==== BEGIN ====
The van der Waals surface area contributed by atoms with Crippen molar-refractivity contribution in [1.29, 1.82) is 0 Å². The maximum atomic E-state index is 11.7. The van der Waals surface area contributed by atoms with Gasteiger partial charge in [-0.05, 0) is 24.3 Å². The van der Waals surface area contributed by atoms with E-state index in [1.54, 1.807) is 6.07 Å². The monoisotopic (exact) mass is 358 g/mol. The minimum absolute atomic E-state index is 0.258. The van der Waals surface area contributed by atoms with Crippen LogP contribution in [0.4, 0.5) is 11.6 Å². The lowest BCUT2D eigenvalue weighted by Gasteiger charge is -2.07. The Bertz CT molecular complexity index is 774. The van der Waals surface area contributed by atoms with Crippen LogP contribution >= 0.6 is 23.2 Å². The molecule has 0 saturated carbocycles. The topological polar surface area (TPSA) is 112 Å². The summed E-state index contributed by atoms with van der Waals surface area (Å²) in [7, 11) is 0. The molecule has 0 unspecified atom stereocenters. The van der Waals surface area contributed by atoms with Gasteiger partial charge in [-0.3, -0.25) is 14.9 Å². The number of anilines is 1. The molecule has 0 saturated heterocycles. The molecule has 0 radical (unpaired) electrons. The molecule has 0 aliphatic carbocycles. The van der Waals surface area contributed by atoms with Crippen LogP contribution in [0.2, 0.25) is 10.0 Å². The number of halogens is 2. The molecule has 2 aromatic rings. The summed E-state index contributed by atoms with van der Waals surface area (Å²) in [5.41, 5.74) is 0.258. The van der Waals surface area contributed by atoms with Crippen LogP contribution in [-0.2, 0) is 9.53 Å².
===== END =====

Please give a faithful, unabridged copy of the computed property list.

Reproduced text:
The van der Waals surface area contributed by atoms with Crippen molar-refractivity contribution in [1.29, 1.82) is 0 Å². The maximum atomic E-state index is 11.7. The van der Waals surface area contributed by atoms with Gasteiger partial charge in [-0.05, 0) is 24.3 Å². The van der Waals surface area contributed by atoms with E-state index in [1.54, 1.807) is 6.07 Å². The monoisotopic (exact) mass is 358 g/mol. The minimum absolute atomic E-state index is 0.258. The van der Waals surface area contributed by atoms with Crippen LogP contribution in [0.4, 0.5) is 11.6 Å². The lowest BCUT2D eigenvalue weighted by Gasteiger charge is -2.07. The Bertz CT molecular complexity index is 774. The van der Waals surface area contributed by atoms with Crippen LogP contribution >= 0.6 is 23.2 Å². The molecule has 0 saturated carbocycles. The topological polar surface area (TPSA) is 112 Å². The summed E-state index contributed by atoms with van der Waals surface area (Å²) in [7, 11) is 0. The molecule has 0 unspecified atom stereocenters. The van der Waals surface area contributed by atoms with Gasteiger partial charge in [-0.3, -0.25) is 14.9 Å². The number of anilines is 1. The molecule has 0 saturated heterocycles. The molecule has 0 radical (unpaired) electrons. The molecule has 0 aliphatic carbocycles. The van der Waals surface area contributed by atoms with Crippen LogP contribution in [0.2, 0.25) is 10.0 Å². The number of halogens is 2. The molecule has 2 aromatic rings. The summed E-state index contributed by atoms with van der Waals surface area (Å²) in [5.41, 5.74) is 0.258. The van der Waals surface area contributed by atoms with Crippen LogP contribution in [-0.2, 0) is 9.53 Å².